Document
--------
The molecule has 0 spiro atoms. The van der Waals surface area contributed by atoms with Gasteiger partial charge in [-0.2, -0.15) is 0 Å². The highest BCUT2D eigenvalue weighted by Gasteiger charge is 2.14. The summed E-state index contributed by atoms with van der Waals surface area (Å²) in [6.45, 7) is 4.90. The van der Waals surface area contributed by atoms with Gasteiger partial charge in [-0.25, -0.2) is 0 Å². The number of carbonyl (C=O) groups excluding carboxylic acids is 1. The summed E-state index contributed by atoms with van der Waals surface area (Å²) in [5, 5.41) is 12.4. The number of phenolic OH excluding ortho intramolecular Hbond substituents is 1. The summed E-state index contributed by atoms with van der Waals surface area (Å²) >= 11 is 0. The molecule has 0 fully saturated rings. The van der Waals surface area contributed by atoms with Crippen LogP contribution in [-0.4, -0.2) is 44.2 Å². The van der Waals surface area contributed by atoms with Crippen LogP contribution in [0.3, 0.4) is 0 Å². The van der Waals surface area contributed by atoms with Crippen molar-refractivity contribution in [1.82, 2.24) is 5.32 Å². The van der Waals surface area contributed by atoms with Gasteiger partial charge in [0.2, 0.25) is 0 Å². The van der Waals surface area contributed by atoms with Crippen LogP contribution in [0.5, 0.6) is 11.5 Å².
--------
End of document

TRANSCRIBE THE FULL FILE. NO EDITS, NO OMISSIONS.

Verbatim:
The molecule has 0 spiro atoms. The van der Waals surface area contributed by atoms with Gasteiger partial charge in [-0.2, -0.15) is 0 Å². The highest BCUT2D eigenvalue weighted by Gasteiger charge is 2.14. The summed E-state index contributed by atoms with van der Waals surface area (Å²) in [6.45, 7) is 4.90. The van der Waals surface area contributed by atoms with Gasteiger partial charge in [-0.25, -0.2) is 0 Å². The number of carbonyl (C=O) groups excluding carboxylic acids is 1. The summed E-state index contributed by atoms with van der Waals surface area (Å²) in [5, 5.41) is 12.4. The number of phenolic OH excluding ortho intramolecular Hbond substituents is 1. The summed E-state index contributed by atoms with van der Waals surface area (Å²) >= 11 is 0. The molecule has 0 fully saturated rings. The van der Waals surface area contributed by atoms with Crippen LogP contribution in [-0.4, -0.2) is 44.2 Å². The van der Waals surface area contributed by atoms with Crippen LogP contribution in [0.3, 0.4) is 0 Å². The van der Waals surface area contributed by atoms with Crippen molar-refractivity contribution in [1.82, 2.24) is 5.32 Å². The van der Waals surface area contributed by atoms with Gasteiger partial charge in [0.2, 0.25) is 0 Å². The van der Waals surface area contributed by atoms with Crippen LogP contribution in [0.5, 0.6) is 11.5 Å².